IBA, the leading aviation market intelligence and consulting company, has today published its latest monthly Aviation Carbon Emissions Index in association with KPMG. This month’s index also includes a spotlight on lessors in the Asia Pacific region.
Aviation carbon emissions intelligence from IBA NetZero has revealed that CO2 emissions from commercial aviation averaged 143.1 grams of CO2 per-seat per mile in June 2022, with overall carbon intensity per-seat decreasing by 0.4% compared to May 2022. This represents a 2.4% reduction in CO2 intensity per-seat per-mile year-on-year - another record low for the industry.
June 2022 saw additional international and domestic growth as the summer season got into full swing, with a 4% increase in global traffic month-on-month. Global flight volumes increased across the board, except for the Latin American market, which saw a 3% reduction in flight volumes.
The Asia Pacific region continues to grow, with an 11% increase in domestic and a 6% growth in international flights. Flight volumes have been steadily increasing in the North American domestic traffic market in the months leading up to June. However, the market has stagnated somewhat compared to the previous months, bringing traffic growth broadly in line with the European and Asian domestic markets.
Surprisingly, the largest growth in flight volumes within Europe and CIS is being driven by Russian operators. S7 Airlines, Rossiya and Aeroflot have each seen a 30%, 12% and 27% increase in flight
volumes respectively. This equates to an additional 7,000 flights, making up 18% of all the growth within the Europe & CIS region in June 2022.
The global share of emissions in June 2022 did not change significantly, though IBA did observe a slight shift towards the Boeing 737-800, which saw an increase of 0.5%. The Boeing 777-300ER saw a decrease in monthly share of 0.3%.
French BEE remained at the top of IBA’s ranking of the most efficient airlines in June 2022, largely thanks to their fleet of high-density Airbus A350 aircraft. Sunwing Airlines re-enters the ranking this month with an all 737 family fleet of six Boeing 737 MAX 8 aircraft and five 737-800s, six of which are owned by Air Lease Corporation and three by Aviation Capital Group all in a high density 189 seat configuration.
This month, IBA shines their spotlight on aircraft lessors in the Asia Pacific region. This was last reviewed in December 2021.
SMBC Aviation Capital ranks as the most efficient lessor in the region on a per-seat per-mile basis. IBA Insight reveals the lessor manages around 430 aircraft, and that their overall CO2 efficiency per-seat per-mile has reduced by approximately 1 gram per-seat per-mile.
IBA suggests that this has largely been driven by the Japanese lessor taking delivery of 8 Boeing 737 MAX and 5 Airbus A321-200neo aircraft. SMBC’s fleet is comparatively young, with an average age of 6 years old compared to the industry average of 13.5 years. IBA anticipates the fleet age will continue to reduce thanks to SMBC’s sizeable order book of almost 200 next generation narrowbodies.
Chinese lessor AVIC also performs well in IBA’s ranking, with an extremely diverse portfolio of aircraft. The most numerous in-service type is the Airbus A350-900, with 17 aircraft leased to Air China, Ethiopian Airlines, Turkish Airlines and Vietnam Airlines. IBA Insight reveals that 56% of AVIC’s portfolio comprises narrowbody aircraft. Of these, 65% are A320 family aircraft (mostly neo) and 35% are of the 737 family. Whilst AVIC has 15 Comac C919 aircraft on order at present, IBA does not anticipate any meaningful change to their CO2 output in the near future.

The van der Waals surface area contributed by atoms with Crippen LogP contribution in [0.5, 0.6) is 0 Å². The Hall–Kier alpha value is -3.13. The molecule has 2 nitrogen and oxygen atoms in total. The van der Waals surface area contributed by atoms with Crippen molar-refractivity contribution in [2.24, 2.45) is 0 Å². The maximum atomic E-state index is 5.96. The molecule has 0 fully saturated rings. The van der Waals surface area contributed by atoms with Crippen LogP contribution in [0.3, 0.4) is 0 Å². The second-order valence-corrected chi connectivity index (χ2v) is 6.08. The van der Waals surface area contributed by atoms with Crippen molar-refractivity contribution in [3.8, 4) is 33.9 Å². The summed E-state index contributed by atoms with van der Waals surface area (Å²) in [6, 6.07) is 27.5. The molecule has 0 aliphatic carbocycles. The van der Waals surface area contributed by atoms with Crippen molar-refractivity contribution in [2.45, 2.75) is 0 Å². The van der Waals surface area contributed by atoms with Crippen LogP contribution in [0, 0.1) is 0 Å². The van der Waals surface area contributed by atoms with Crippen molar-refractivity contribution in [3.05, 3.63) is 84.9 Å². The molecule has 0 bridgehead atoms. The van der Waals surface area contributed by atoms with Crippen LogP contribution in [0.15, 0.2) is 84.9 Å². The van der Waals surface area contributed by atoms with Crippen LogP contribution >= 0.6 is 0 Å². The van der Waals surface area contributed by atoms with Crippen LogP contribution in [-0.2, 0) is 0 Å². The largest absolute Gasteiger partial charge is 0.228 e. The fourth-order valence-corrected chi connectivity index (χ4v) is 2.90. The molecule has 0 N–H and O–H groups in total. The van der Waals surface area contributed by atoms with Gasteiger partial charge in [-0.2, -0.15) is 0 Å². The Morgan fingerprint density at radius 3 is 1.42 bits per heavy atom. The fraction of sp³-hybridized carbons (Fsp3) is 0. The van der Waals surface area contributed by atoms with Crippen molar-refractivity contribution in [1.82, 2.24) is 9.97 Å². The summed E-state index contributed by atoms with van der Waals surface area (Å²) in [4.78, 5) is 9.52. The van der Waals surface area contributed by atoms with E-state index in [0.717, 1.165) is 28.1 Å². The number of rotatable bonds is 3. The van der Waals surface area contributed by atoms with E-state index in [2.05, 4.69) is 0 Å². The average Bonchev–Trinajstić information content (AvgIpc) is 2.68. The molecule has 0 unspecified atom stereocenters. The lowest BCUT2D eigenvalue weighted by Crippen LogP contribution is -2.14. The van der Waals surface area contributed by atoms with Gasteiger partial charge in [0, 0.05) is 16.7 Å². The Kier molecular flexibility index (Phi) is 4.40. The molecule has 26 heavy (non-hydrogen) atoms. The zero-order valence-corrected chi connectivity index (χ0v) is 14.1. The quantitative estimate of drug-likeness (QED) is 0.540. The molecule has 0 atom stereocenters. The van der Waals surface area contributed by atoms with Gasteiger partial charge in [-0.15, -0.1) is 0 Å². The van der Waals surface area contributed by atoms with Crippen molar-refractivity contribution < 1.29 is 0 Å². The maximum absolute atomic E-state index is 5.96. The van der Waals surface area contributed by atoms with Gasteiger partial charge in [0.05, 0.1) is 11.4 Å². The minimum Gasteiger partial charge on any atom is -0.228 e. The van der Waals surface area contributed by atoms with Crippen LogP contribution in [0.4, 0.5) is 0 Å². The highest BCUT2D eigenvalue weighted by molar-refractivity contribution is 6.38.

Tokyo Century Corporation holds a portfolio exclusively comprising of narrowbody assets, which are 8.5 years old on average. Of the 70 aircraft within their current fleet, only five aircraft are new generation Airbus A321-200neo aircraft. The remainder are of the 737 NG series and A320ceo family. IBA Insight shows no new aircraft orders as of June 2022, and IBA anticipates little change to their ranking unless more new generation aircraft are introduced to the portfolio.
Chris Brown, Head of Strategy at KPMG, said: “Governments play a key role in promoting and developing carbon alternatives. Yet because of the international nature of aviation, scope for domestic action is more limited to the likes of airport initiatives and domestic flights. It needs greater international alignment. Only recently, IATA has called for governments to urgently put in place large-scale incentives to rapidly expand the use and production of sustainable aviation fuels (SAF). ICAO’s 57th Conference of Directors General of Civil Aviation for Asia and Pacific Regions made several similar recommendations.
“Industry led examples can be seen by the recent announcement from Qantas and Airbus - announcing a AUD$200 million ($140m) five-year partnership to expedite the production of SAF in Australia by investing in local fuel and feedstock initiatives. The airline has also revealed “encouraging discussions” with the country’s newly-elected federal government to support a transition of the aviation industry to low carbon fuels. But let’s not kid ourselves - even if every planned SAF plant comes online as intended, there will remain a significant supply shortage, in turn driving a price delta between it and Jet-A1. Some in air finance will watch this dance from afar, others are actively exploring how they can profitably co-invest in scaling SAF production.
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Notes to Editors
A graphic to accompany IBA’s Aviation Carbon Emissions Index can be downloaded here.
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